Scotland already exemplifies this approach. Take community land ownership, as one example, led and controlled by local communities of place, but helped and enabled by the state through land reform legislation, a community land fund and the community land unit, as well as activists and supporters with useful skills and contacts, and of course the mutual support and shared learning now offered through Community Land Scotland.
The Scottish Rural Parliament also exemplifies this approach. The idea came through learning from the experience of other countries (notably Sweden), facilitated by externally-funded studies and disseminated through various networks. Now the SRP functions at one level as a means for the people of rural Scotland to collectively articulate and present their manifesto to government and other authorities, calling for the state to play its part in enabling a better future for all parts of rural Scotland. At the same time, the SRP is a network for sharing and celebrating ideas and experience, which local people can then take back to their own communities to consider and to weave into their own strategies and actions.
Around the world many people in rural areas are interested in these ideas and Scottish experiences of networked rural development, and they draw strength and inspiration from them. But this is more than bottom-up rural development or self-help. A successful approach requires an enabling state, not an absent state leaving each community to sink or swim in a neoliberal world which would inevitably lead to widening inequalities and a two-speed countryside. Scotland is fortunate in having had successive governments which recognise that they must play their part. In addition this approach requires rural communities to think not only of the assets and knowledge within their locality and of building their capacity to mobilise for action; they must also consider their network resources, and how these can be used to draw in assets and knowledge from elsewhere and from one another as they seek to thrive in the networked world on the 21st Century.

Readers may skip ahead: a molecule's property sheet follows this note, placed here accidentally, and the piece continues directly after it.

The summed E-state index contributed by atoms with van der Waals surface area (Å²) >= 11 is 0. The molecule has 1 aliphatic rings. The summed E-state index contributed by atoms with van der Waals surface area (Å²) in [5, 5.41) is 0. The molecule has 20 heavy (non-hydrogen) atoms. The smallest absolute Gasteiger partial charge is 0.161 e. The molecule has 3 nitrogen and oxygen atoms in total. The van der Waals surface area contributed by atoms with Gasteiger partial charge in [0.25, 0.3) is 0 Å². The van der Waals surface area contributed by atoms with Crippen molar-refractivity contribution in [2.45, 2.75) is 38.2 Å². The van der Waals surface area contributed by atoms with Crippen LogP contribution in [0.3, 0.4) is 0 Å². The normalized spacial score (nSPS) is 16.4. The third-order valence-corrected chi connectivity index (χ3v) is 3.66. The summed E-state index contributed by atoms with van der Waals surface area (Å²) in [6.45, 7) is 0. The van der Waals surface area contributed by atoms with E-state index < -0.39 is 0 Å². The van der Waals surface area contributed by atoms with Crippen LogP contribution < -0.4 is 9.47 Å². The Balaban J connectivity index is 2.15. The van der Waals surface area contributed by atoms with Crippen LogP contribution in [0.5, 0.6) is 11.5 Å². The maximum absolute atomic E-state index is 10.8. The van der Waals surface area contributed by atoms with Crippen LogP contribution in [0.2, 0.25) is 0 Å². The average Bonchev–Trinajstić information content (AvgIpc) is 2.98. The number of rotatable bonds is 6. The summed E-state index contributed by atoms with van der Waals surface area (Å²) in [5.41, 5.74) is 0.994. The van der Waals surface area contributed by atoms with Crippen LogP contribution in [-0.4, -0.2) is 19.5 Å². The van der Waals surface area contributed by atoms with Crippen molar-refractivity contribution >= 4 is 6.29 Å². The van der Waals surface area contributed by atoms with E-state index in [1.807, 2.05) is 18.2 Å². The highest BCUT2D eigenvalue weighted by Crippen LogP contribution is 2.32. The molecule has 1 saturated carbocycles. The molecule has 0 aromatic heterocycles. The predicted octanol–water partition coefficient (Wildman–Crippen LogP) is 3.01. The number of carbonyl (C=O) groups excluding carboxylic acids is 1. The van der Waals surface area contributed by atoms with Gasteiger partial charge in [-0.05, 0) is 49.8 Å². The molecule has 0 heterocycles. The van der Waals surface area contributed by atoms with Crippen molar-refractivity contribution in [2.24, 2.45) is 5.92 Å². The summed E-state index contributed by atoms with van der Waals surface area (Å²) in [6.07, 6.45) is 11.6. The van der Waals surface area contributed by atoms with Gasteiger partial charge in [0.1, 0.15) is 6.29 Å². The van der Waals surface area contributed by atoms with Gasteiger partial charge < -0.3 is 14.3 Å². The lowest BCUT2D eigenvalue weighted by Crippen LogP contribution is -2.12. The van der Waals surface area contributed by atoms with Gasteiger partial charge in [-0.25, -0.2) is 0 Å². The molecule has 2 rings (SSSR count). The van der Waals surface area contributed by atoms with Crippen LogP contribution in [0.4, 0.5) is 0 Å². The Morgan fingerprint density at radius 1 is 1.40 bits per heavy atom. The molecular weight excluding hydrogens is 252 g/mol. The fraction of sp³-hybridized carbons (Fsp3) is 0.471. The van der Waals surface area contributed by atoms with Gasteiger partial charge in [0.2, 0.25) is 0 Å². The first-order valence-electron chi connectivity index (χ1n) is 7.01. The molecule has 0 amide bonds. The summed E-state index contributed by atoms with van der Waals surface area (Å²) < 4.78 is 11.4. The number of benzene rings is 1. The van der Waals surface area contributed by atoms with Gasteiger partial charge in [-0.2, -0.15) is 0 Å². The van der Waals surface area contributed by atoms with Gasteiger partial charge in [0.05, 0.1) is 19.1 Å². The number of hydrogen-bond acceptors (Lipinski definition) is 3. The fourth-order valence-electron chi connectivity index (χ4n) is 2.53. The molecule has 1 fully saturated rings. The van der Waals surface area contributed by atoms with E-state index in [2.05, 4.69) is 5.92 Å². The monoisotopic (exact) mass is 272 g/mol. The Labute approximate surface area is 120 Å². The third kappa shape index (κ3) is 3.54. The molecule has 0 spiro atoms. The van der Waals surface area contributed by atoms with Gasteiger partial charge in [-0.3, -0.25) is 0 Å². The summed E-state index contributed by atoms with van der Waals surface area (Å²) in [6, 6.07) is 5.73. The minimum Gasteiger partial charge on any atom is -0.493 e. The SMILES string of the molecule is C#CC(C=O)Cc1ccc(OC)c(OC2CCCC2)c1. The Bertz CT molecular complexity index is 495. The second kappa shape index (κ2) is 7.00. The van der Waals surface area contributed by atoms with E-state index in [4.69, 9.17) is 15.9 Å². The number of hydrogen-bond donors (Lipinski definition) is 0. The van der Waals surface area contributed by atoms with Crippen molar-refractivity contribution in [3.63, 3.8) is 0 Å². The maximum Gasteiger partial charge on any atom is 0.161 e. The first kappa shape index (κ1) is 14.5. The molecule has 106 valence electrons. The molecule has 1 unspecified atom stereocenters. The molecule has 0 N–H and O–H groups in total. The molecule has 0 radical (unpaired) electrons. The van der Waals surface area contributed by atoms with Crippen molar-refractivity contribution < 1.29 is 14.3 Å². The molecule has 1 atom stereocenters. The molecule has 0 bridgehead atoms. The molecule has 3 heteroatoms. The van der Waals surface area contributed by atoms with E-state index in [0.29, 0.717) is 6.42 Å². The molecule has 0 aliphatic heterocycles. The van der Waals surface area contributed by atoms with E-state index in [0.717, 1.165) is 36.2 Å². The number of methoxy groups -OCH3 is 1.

These lessons are especially important during the turbulent times ahead. In fashioning future rural policies outside the EU, both farming interests and environmental interests have powerful and effective lobbying capabilities which could easily crowd out rural development and rural community interests – along with many of the elements of the rural manifesto just agreed by the Scottish Rural Parliament. It is vital that the rural communities’ voices are also heard and that post-Brexit policies are informed by these lessons from Scottish experiences of rural development.
Professor Mark Shucksmith OBE is Director of the Newcastle University Institute for Social Renewal. He was formerly Co-Director of the Arkleton Centre for Rural Development Research at Aberdeen University. The ideas in this blog are elaborated in his report for the Carnegie UK Trust, Future Directions in Rural Development. http://www.carnegieuktrust.org.uk/publications/future-directions-in-rural-development-full-report/
You can also watch a video recording of Mark’s speech at the Scottish Rural Parliament.